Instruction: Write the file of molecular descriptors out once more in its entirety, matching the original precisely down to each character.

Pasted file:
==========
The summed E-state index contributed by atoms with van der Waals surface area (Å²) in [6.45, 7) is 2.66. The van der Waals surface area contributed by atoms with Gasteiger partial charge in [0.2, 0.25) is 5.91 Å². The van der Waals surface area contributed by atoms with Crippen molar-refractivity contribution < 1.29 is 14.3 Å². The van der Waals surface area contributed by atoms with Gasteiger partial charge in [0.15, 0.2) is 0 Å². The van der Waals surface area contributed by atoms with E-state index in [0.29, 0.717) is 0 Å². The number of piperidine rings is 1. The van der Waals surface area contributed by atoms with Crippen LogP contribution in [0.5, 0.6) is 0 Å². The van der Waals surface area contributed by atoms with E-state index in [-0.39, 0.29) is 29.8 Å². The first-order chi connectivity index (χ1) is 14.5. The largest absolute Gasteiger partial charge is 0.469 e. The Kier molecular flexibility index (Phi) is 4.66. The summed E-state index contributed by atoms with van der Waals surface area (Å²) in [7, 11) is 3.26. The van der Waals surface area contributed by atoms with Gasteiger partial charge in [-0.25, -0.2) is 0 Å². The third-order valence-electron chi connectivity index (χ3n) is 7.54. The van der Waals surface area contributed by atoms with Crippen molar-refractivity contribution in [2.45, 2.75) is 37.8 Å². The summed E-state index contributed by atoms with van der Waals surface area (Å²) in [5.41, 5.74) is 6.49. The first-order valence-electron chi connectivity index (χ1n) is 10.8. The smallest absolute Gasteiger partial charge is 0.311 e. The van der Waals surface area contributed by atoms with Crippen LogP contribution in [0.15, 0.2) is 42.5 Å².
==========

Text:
The summed E-state index contributed by atoms with van der Waals surface area (Å²) in [6.45, 7) is 2.66. The van der Waals surface area contributed by atoms with Gasteiger partial charge in [0.2, 0.25) is 5.91 Å². The van der Waals surface area contributed by atoms with Crippen molar-refractivity contribution < 1.29 is 14.3 Å². The van der Waals surface area contributed by atoms with Gasteiger partial charge in [0.15, 0.2) is 0 Å². The van der Waals surface area contributed by atoms with E-state index in [0.29, 0.717) is 0 Å². The number of piperidine rings is 1. The van der Waals surface area contributed by atoms with Crippen LogP contribution in [0.5, 0.6) is 0 Å². The van der Waals surface area contributed by atoms with E-state index in [-0.39, 0.29) is 29.8 Å². The first-order chi connectivity index (χ1) is 14.5. The largest absolute Gasteiger partial charge is 0.469 e. The Kier molecular flexibility index (Phi) is 4.66. The summed E-state index contributed by atoms with van der Waals surface area (Å²) in [7, 11) is 3.26. The van der Waals surface area contributed by atoms with Gasteiger partial charge in [-0.25, -0.2) is 0 Å². The third-order valence-electron chi connectivity index (χ3n) is 7.54. The van der Waals surface area contributed by atoms with Crippen molar-refractivity contribution in [2.45, 2.75) is 37.8 Å². The summed E-state index contributed by atoms with van der Waals surface area (Å²) in [5.41, 5.74) is 6.49. The first-order valence-electron chi connectivity index (χ1n) is 10.8. The smallest absolute Gasteiger partial charge is 0.311 e. The van der Waals surface area contributed by atoms with Crippen LogP contribution in [0.15, 0.2) is 42.5 Å².